Kyle Shanahan’s use of tight ends in Atlanta offers an interesting angle on his shrewd offense. They don’t actually pile up that many yards; in the 2016 regular season, Falcons TEs totaled 788 yards, just 15 percent of the team’s receiving total. (The Niners gained 833 TE yards, more than a quarter of their less productive passing game, in part because there were so few good alternatives.)
But Atlanta’s tight ends play a crucial role that goes beyond just blocking on run plays. Shanahan uses them cleverly to deceive and spread out defenders, on pass plays as much or more than runs. How can you not love a 4 Verticals play where 2 tight ends and a running back are going deep -- and Julio Jones is your checkdown?
In particular, Shanahan uses more 13 personnel formations (with one running back and 3 tight ends) than other NFL coaches, and moves his TEs across the formation both pre- and post-snap to manipulate defensive spacing. There aren’t good global statistics for either move — see my technical note below — but when you look at Atlanta’s touchdowns and explosion plays, one or both of these tactics is often there.
An encouraging sign for 49ers fans is that Shanahan was able to run three-tight-end plays without a particularly gifted TE corps. Even when his leading TE (Jacob Tamme) was knocked out for the season and rookie Austin Hooper missed a couple games, Shanny got production from 4th and 5th TEs Joshua Perkins and D.J. Tialavea.
Tialavea has only played in two games during three seasons as a pro, and has one career target — but it was a touchdown against Carolina this year. My point is, this scheme doesn’t require TEs as talented as New England’s.
Shanahan’s use of 13 personnel has gotten lots of attention from writers this year, in part because it’s unusual. Around the league, teams run 13 personnel about 2% of the time, usually in short yardage situations. (It’s considered a run “tell.”)
By my count, though, Shanny called it 77 times in the regular season this year, almost eight percent of Atlanta’s plays, while the Niners ran just seven (0.7 percent). By comparison, Seattle ran it 42 times (an above-average 4.2%) and the Patriots? Not once.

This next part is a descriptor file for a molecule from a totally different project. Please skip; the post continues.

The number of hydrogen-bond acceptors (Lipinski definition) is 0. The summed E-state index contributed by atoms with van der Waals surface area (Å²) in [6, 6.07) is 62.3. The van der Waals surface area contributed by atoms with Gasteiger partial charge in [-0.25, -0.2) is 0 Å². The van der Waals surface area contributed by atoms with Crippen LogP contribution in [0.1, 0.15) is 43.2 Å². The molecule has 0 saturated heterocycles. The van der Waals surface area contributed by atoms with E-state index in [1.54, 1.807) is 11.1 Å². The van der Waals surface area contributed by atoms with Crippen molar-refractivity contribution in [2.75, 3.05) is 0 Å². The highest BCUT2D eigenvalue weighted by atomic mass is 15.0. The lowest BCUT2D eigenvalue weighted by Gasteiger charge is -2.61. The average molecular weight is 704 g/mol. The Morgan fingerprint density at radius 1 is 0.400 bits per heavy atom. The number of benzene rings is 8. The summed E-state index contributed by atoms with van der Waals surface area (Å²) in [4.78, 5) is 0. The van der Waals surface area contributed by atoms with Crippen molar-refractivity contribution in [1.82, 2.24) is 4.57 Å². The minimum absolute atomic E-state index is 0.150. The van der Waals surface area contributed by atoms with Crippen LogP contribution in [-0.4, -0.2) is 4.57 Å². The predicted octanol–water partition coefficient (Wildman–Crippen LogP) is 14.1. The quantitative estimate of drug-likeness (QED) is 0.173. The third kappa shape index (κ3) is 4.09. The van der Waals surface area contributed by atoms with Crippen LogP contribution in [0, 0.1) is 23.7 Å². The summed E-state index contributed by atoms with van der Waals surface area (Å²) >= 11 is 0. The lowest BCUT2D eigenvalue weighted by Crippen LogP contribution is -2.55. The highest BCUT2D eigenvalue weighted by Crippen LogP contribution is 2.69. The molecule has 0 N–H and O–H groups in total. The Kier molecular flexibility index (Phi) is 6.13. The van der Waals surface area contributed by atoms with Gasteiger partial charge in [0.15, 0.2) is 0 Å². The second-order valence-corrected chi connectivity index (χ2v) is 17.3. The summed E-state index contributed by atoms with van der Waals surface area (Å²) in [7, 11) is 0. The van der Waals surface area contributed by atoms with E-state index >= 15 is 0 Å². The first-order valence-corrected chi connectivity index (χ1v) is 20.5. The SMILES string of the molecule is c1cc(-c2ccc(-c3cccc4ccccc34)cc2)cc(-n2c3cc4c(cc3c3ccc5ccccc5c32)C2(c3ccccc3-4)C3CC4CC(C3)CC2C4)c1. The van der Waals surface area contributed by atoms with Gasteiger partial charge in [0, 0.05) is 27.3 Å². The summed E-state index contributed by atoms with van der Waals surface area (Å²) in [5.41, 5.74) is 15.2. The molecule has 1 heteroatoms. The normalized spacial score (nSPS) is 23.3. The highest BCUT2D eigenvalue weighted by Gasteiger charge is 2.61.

Even more surprising is that Atlanta ran 13 personnel more often on passing plays (41 to 36), and many of those were on first down and/or showed an empty backfield with the running back split wide or in the slot. This reshapes 13 from a heavy run package to a flexible and deceptive spread formation.
Mark Shofield at Inside the Pylon does a good job of breaking down Atlanta’s early season use of 13 personnel, especially an outside zone play-action boot where the third TE (Austin Hooper) quietly blocks across the formation for a while before releasing on a wheel route. (Matt Bowen calls this the “TE Throwback,” and says to watch for it Sunday against New England.) This play went for 32 yards against Oakland and then a TD against Carolina, even though they had seen it on the Oakland tape.
I broke down Atlanta’s games against Arizona and Seattle this year to see how these techniques work on the 49ers conference rivals.
In mid-October, home team Seattle handed the Falcons one of just five losses, 26-24. Their famous defense shut down Atlanta almost completely in the first half - punt, fumble, FG, punt - but Ryan exploded for 220 yards and three TDs in the third quarter, a good sign for Shanahan’s ability to make adjustments.
Early in the period, on Seattle’s 36, the Falcons lined up in 13 personnel with Tamme (83) tight left, Toilolo (80) and Hooper (81) in wing alignment on the right end of the line, and Julio Jones (11) in the left slot. Before the play, Hooper motioned across the formation to set up just outside the numbers, pulling Richard Sherman away from Jones to cover him. After the snap, Hooper ran a short zigzag while Tamme was open on a corner route and Julio Jones took off on a straight line to the left pylon, wide open for an easy touchdown.
The third TD of that quarter came in 13 personnel again, this time with Hooper tight right and Tamme and Toilolo tight left in wing formation. All three went deep and no one picked up Toilolo, who got an easy 46-yard TD on a wheel route.